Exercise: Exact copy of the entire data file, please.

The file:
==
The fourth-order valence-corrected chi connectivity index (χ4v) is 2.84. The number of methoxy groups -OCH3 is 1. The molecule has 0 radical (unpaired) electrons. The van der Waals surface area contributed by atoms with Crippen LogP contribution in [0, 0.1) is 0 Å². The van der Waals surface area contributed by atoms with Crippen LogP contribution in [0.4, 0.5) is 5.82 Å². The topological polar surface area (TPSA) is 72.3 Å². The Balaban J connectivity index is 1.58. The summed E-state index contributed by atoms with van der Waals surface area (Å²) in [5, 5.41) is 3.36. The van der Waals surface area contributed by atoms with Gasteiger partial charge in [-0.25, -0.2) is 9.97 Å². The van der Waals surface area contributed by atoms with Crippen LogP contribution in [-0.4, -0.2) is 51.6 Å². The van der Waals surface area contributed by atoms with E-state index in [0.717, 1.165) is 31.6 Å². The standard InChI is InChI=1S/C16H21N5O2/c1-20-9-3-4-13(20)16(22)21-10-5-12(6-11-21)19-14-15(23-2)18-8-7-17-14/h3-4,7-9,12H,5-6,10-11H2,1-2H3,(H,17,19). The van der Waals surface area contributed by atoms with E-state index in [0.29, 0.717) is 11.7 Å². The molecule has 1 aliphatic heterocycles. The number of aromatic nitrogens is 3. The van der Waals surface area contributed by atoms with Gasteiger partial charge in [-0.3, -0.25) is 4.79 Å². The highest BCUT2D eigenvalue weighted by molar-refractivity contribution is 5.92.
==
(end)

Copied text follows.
The fourth-order valence-corrected chi connectivity index (χ4v) is 2.84. The number of methoxy groups -OCH3 is 1. The molecule has 0 radical (unpaired) electrons. The van der Waals surface area contributed by atoms with Crippen LogP contribution in [0, 0.1) is 0 Å². The van der Waals surface area contributed by atoms with Crippen LogP contribution in [0.4, 0.5) is 5.82 Å². The topological polar surface area (TPSA) is 72.3 Å². The Balaban J connectivity index is 1.58. The summed E-state index contributed by atoms with van der Waals surface area (Å²) in [5, 5.41) is 3.36. The van der Waals surface area contributed by atoms with Gasteiger partial charge in [-0.25, -0.2) is 9.97 Å². The van der Waals surface area contributed by atoms with Crippen LogP contribution in [-0.4, -0.2) is 51.6 Å². The van der Waals surface area contributed by atoms with E-state index in [0.717, 1.165) is 31.6 Å². The standard InChI is InChI=1S/C16H21N5O2/c1-20-9-3-4-13(20)16(22)21-10-5-12(6-11-21)19-14-15(23-2)18-8-7-17-14/h3-4,7-9,12H,5-6,10-11H2,1-2H3,(H,17,19). The van der Waals surface area contributed by atoms with E-state index in [0.29, 0.717) is 11.7 Å². The molecule has 1 aliphatic heterocycles. The number of aromatic nitrogens is 3. The van der Waals surface area contributed by atoms with Gasteiger partial charge in [-0.3, -0.25) is 4.79 Å². The highest BCUT2D eigenvalue weighted by molar-refractivity contribution is 5.92.